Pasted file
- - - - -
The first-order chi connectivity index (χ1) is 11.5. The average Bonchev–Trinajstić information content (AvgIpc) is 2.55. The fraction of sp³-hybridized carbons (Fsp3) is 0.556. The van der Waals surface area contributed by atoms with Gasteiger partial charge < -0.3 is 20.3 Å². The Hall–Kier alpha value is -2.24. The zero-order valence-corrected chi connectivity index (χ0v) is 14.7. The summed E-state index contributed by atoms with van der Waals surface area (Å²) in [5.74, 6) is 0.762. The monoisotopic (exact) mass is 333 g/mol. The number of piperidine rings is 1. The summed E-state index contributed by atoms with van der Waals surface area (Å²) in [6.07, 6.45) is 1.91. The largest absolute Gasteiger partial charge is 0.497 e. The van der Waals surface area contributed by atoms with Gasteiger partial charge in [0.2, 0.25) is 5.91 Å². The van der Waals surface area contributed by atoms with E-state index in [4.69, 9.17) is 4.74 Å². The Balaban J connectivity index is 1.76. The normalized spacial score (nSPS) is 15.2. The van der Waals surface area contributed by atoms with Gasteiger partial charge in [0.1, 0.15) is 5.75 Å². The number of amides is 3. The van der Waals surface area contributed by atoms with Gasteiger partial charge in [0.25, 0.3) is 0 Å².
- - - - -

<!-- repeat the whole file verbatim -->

The first-order chi connectivity index (χ1) is 11.5. The average Bonchev–Trinajstić information content (AvgIpc) is 2.55. The fraction of sp³-hybridized carbons (Fsp3) is 0.556. The van der Waals surface area contributed by atoms with Gasteiger partial charge < -0.3 is 20.3 Å². The Hall–Kier alpha value is -2.24. The zero-order valence-corrected chi connectivity index (χ0v) is 14.7. The summed E-state index contributed by atoms with van der Waals surface area (Å²) in [5.74, 6) is 0.762. The monoisotopic (exact) mass is 333 g/mol. The number of piperidine rings is 1. The summed E-state index contributed by atoms with van der Waals surface area (Å²) in [6.07, 6.45) is 1.91. The largest absolute Gasteiger partial charge is 0.497 e. The van der Waals surface area contributed by atoms with Gasteiger partial charge in [0.2, 0.25) is 5.91 Å². The van der Waals surface area contributed by atoms with E-state index in [4.69, 9.17) is 4.74 Å². The Balaban J connectivity index is 1.76. The normalized spacial score (nSPS) is 15.2. The van der Waals surface area contributed by atoms with Gasteiger partial charge in [0.1, 0.15) is 5.75 Å². The number of amides is 3. The van der Waals surface area contributed by atoms with Gasteiger partial charge in [0.25, 0.3) is 0 Å².